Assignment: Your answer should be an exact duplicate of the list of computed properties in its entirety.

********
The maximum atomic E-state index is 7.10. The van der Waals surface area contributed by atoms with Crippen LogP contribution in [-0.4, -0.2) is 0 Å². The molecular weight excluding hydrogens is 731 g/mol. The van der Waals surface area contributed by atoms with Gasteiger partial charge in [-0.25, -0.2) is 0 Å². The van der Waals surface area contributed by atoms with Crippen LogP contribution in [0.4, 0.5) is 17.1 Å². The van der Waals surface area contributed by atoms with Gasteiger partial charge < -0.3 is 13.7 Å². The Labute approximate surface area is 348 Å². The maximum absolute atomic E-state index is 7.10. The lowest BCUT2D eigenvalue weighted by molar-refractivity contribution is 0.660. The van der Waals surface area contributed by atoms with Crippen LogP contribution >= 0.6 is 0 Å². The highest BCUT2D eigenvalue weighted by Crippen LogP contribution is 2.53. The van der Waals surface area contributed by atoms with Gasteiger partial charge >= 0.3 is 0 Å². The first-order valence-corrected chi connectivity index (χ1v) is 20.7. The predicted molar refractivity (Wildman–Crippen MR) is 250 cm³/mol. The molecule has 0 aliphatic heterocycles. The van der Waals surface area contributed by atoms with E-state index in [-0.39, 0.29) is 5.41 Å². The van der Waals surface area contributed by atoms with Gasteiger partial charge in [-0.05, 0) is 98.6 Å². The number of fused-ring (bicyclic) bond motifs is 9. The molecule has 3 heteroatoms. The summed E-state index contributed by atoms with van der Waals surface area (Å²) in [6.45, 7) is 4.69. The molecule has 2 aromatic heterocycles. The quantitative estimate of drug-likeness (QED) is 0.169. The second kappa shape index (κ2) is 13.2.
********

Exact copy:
The maximum atomic E-state index is 7.10. The van der Waals surface area contributed by atoms with Crippen LogP contribution in [-0.4, -0.2) is 0 Å². The molecular weight excluding hydrogens is 731 g/mol. The van der Waals surface area contributed by atoms with Gasteiger partial charge in [-0.25, -0.2) is 0 Å². The van der Waals surface area contributed by atoms with Crippen LogP contribution in [0.4, 0.5) is 17.1 Å². The van der Waals surface area contributed by atoms with Gasteiger partial charge < -0.3 is 13.7 Å². The Labute approximate surface area is 348 Å². The maximum absolute atomic E-state index is 7.10. The lowest BCUT2D eigenvalue weighted by molar-refractivity contribution is 0.660. The van der Waals surface area contributed by atoms with Crippen LogP contribution >= 0.6 is 0 Å². The highest BCUT2D eigenvalue weighted by Crippen LogP contribution is 2.53. The van der Waals surface area contributed by atoms with Gasteiger partial charge >= 0.3 is 0 Å². The first-order valence-corrected chi connectivity index (χ1v) is 20.7. The predicted molar refractivity (Wildman–Crippen MR) is 250 cm³/mol. The molecule has 0 aliphatic heterocycles. The van der Waals surface area contributed by atoms with E-state index in [-0.39, 0.29) is 5.41 Å². The van der Waals surface area contributed by atoms with Gasteiger partial charge in [-0.05, 0) is 98.6 Å². The number of fused-ring (bicyclic) bond motifs is 9. The molecule has 3 heteroatoms. The summed E-state index contributed by atoms with van der Waals surface area (Å²) in [6.45, 7) is 4.69. The molecule has 2 aromatic heterocycles. The quantitative estimate of drug-likeness (QED) is 0.169. The second kappa shape index (κ2) is 13.2.